Along the way I began to do two things. First, I found most of them weren't good at writing down what they did, so I started newsletters back then -- the Lifestyles Resources Report, the Barron Report -- writing what they were doing. I actually became proficient at explaining complex things without dumbing them down. They also needed formulas, so the other thing I did was to begin working as a formulator to take what they wanted and put it in a form that was usable -- in other words, nutraceutical or herbal.
Mike: Can you explain that a little more for those that may not be familiar with what a formulator actually does?
Barron: Things tend to work better in combination. With herbs, for example, green tea and curcumin reinforce either other and make each other stronger. So you can often make things more effective, whether they are immune boosters or antioxidants, by combining things. The trick is knowing what you're doing. A lot of people work out of book knowledge. I'll give you two examples of things I see all the time where formulas are put together that don' t make sense. We get thousands of questions at jonbarron.org -- it's now running over 3,000 a month -- and we try to answer them all, but I'm not sure how much longer we'll be able to do that.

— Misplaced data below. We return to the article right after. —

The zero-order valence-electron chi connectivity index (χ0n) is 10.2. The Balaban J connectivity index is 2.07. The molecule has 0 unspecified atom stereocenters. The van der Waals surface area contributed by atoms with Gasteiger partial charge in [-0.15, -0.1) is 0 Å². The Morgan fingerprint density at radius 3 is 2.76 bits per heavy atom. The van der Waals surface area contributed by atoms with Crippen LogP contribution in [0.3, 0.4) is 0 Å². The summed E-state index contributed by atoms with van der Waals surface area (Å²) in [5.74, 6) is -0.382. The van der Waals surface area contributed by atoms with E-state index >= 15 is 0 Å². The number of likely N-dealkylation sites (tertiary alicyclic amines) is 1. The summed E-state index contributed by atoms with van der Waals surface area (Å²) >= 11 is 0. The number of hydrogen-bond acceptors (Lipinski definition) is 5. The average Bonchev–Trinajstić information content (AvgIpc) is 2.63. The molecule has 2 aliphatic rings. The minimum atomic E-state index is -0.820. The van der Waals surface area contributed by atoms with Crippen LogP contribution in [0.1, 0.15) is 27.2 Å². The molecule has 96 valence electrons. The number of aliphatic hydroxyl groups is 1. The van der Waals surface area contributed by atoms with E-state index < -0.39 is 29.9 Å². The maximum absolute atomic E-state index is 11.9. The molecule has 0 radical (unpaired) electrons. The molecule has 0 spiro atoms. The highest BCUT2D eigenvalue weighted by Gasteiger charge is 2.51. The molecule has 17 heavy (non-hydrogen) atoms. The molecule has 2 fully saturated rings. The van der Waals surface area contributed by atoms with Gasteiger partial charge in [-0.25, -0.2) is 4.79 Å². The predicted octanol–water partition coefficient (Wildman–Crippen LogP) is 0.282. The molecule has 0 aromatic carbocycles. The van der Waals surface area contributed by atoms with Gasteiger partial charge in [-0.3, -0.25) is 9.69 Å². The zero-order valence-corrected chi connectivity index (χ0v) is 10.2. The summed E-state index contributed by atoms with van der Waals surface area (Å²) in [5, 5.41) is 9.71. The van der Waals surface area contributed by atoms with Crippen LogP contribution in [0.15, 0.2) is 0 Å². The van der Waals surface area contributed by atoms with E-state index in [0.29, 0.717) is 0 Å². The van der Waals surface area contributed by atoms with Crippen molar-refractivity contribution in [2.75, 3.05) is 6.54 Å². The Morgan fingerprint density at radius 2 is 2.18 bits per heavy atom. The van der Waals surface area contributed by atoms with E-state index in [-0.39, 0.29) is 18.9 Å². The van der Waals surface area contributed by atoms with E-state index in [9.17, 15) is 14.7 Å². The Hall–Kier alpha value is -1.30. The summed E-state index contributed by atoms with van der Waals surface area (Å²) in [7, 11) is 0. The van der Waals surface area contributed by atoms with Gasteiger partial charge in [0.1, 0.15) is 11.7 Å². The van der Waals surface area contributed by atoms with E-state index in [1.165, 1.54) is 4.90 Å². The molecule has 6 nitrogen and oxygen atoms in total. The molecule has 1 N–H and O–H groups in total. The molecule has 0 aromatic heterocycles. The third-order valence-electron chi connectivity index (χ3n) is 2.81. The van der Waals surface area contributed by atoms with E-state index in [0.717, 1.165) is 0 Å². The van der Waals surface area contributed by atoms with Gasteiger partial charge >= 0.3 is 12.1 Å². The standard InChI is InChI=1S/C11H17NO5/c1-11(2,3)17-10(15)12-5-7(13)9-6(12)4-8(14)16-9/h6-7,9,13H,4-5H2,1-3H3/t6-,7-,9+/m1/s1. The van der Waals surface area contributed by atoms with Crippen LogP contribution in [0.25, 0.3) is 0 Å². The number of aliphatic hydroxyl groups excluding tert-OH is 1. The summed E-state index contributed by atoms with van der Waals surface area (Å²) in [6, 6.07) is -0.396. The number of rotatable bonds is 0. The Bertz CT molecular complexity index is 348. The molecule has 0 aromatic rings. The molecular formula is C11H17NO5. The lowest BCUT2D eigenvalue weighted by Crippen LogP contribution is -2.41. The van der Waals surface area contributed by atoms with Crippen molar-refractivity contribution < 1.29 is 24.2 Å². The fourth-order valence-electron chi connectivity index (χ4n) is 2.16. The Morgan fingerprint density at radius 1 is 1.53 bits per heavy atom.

Mike: That' s quite a task.